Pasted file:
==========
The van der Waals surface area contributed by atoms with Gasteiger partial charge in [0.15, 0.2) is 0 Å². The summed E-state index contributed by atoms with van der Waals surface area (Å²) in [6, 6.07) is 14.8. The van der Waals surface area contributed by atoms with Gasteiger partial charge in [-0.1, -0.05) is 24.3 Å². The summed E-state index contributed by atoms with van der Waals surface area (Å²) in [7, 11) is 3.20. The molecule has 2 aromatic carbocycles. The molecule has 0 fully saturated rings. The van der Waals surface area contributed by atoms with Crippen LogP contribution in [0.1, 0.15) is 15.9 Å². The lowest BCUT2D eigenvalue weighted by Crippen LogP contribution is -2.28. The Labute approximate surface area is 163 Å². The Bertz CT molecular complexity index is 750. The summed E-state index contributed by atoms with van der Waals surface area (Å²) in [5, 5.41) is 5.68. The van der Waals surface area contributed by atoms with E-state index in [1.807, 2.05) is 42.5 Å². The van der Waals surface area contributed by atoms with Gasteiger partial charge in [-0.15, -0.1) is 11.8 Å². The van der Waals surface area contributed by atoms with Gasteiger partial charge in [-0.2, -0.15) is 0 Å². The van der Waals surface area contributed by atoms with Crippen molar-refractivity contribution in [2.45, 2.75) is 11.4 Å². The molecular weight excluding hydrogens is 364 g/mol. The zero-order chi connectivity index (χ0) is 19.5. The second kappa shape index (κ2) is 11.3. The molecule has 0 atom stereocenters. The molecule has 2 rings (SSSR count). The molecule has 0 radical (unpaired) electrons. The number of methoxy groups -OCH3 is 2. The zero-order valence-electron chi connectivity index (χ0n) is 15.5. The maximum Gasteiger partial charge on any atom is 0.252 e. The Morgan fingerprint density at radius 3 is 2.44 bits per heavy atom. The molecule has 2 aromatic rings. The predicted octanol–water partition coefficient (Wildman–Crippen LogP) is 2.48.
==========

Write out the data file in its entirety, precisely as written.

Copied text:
The van der Waals surface area contributed by atoms with Gasteiger partial charge in [0.15, 0.2) is 0 Å². The summed E-state index contributed by atoms with van der Waals surface area (Å²) in [6, 6.07) is 14.8. The van der Waals surface area contributed by atoms with Gasteiger partial charge in [-0.1, -0.05) is 24.3 Å². The summed E-state index contributed by atoms with van der Waals surface area (Å²) in [7, 11) is 3.20. The molecule has 2 aromatic carbocycles. The molecule has 0 fully saturated rings. The van der Waals surface area contributed by atoms with Crippen LogP contribution in [0.1, 0.15) is 15.9 Å². The lowest BCUT2D eigenvalue weighted by Crippen LogP contribution is -2.28. The Labute approximate surface area is 163 Å². The Bertz CT molecular complexity index is 750. The summed E-state index contributed by atoms with van der Waals surface area (Å²) in [5, 5.41) is 5.68. The van der Waals surface area contributed by atoms with E-state index in [1.807, 2.05) is 42.5 Å². The van der Waals surface area contributed by atoms with Gasteiger partial charge in [-0.15, -0.1) is 11.8 Å². The van der Waals surface area contributed by atoms with Gasteiger partial charge in [-0.2, -0.15) is 0 Å². The van der Waals surface area contributed by atoms with Crippen molar-refractivity contribution in [2.45, 2.75) is 11.4 Å². The molecular weight excluding hydrogens is 364 g/mol. The zero-order chi connectivity index (χ0) is 19.5. The second kappa shape index (κ2) is 11.3. The molecule has 0 atom stereocenters. The molecule has 2 rings (SSSR count). The molecule has 0 radical (unpaired) electrons. The number of methoxy groups -OCH3 is 2. The zero-order valence-electron chi connectivity index (χ0n) is 15.5. The maximum Gasteiger partial charge on any atom is 0.252 e. The Morgan fingerprint density at radius 3 is 2.44 bits per heavy atom. The molecule has 2 aromatic rings. The predicted octanol–water partition coefficient (Wildman–Crippen LogP) is 2.48.